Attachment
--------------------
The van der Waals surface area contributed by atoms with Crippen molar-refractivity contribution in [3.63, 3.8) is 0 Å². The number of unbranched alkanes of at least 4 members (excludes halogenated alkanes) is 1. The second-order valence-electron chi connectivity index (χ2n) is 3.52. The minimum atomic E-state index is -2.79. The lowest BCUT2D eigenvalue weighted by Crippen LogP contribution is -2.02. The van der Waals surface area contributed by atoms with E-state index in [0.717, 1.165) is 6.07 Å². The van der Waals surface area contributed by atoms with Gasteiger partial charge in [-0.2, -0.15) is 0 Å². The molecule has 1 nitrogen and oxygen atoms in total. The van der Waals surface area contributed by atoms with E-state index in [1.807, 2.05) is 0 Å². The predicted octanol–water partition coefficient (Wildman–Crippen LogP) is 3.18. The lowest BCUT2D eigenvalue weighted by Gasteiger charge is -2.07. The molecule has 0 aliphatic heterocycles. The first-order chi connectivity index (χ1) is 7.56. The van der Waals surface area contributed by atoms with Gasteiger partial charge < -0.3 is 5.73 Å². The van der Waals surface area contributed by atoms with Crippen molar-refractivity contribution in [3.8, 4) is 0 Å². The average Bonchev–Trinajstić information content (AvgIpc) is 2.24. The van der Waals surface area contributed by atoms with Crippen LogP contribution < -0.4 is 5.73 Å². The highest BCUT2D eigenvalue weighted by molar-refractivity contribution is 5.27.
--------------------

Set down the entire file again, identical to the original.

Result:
The van der Waals surface area contributed by atoms with Crippen molar-refractivity contribution in [3.63, 3.8) is 0 Å². The number of unbranched alkanes of at least 4 members (excludes halogenated alkanes) is 1. The second-order valence-electron chi connectivity index (χ2n) is 3.52. The minimum atomic E-state index is -2.79. The lowest BCUT2D eigenvalue weighted by Crippen LogP contribution is -2.02. The van der Waals surface area contributed by atoms with E-state index in [0.717, 1.165) is 6.07 Å². The van der Waals surface area contributed by atoms with Gasteiger partial charge in [-0.2, -0.15) is 0 Å². The molecule has 1 nitrogen and oxygen atoms in total. The van der Waals surface area contributed by atoms with E-state index in [1.807, 2.05) is 0 Å². The predicted octanol–water partition coefficient (Wildman–Crippen LogP) is 3.18. The lowest BCUT2D eigenvalue weighted by Gasteiger charge is -2.07. The molecule has 0 aliphatic heterocycles. The first-order chi connectivity index (χ1) is 7.56. The van der Waals surface area contributed by atoms with Gasteiger partial charge < -0.3 is 5.73 Å². The van der Waals surface area contributed by atoms with Crippen molar-refractivity contribution in [3.8, 4) is 0 Å². The average Bonchev–Trinajstić information content (AvgIpc) is 2.24. The van der Waals surface area contributed by atoms with Crippen LogP contribution < -0.4 is 5.73 Å². The highest BCUT2D eigenvalue weighted by molar-refractivity contribution is 5.27.